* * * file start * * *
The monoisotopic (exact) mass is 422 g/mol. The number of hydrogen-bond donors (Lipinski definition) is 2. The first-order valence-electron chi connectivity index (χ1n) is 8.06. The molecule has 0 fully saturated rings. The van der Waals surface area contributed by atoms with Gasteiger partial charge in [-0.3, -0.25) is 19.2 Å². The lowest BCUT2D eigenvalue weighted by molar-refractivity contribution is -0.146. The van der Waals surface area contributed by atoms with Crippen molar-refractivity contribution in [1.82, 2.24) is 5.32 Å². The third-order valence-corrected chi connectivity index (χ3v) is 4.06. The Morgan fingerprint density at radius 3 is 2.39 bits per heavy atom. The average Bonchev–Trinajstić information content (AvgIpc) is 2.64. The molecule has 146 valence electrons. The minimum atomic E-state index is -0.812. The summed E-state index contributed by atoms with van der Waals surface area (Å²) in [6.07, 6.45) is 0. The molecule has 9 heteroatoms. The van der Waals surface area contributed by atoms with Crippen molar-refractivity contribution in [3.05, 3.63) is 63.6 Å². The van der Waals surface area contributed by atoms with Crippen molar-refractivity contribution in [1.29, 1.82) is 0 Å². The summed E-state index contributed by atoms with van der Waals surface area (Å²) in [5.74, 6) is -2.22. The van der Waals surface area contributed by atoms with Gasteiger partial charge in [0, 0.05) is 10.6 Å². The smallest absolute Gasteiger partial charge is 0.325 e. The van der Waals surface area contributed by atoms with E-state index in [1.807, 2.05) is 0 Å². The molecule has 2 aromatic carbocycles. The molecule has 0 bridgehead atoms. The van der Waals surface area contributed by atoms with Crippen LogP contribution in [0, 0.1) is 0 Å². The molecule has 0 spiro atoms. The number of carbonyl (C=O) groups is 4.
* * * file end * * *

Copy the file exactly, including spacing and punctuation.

The monoisotopic (exact) mass is 422 g/mol. The number of hydrogen-bond donors (Lipinski definition) is 2. The first-order valence-electron chi connectivity index (χ1n) is 8.06. The molecule has 0 fully saturated rings. The van der Waals surface area contributed by atoms with Gasteiger partial charge in [-0.3, -0.25) is 19.2 Å². The lowest BCUT2D eigenvalue weighted by molar-refractivity contribution is -0.146. The van der Waals surface area contributed by atoms with Crippen molar-refractivity contribution in [1.82, 2.24) is 5.32 Å². The third-order valence-corrected chi connectivity index (χ3v) is 4.06. The Morgan fingerprint density at radius 3 is 2.39 bits per heavy atom. The average Bonchev–Trinajstić information content (AvgIpc) is 2.64. The molecule has 146 valence electrons. The minimum atomic E-state index is -0.812. The summed E-state index contributed by atoms with van der Waals surface area (Å²) in [6.07, 6.45) is 0. The molecule has 9 heteroatoms. The van der Waals surface area contributed by atoms with Crippen molar-refractivity contribution in [3.05, 3.63) is 63.6 Å². The van der Waals surface area contributed by atoms with Crippen molar-refractivity contribution in [1.29, 1.82) is 0 Å². The summed E-state index contributed by atoms with van der Waals surface area (Å²) in [5.74, 6) is -2.22. The van der Waals surface area contributed by atoms with Gasteiger partial charge in [0, 0.05) is 10.6 Å². The smallest absolute Gasteiger partial charge is 0.325 e. The van der Waals surface area contributed by atoms with E-state index in [1.807, 2.05) is 0 Å². The molecule has 2 aromatic carbocycles. The molecule has 0 bridgehead atoms. The van der Waals surface area contributed by atoms with Crippen LogP contribution in [0, 0.1) is 0 Å². The molecule has 0 spiro atoms. The number of carbonyl (C=O) groups is 4.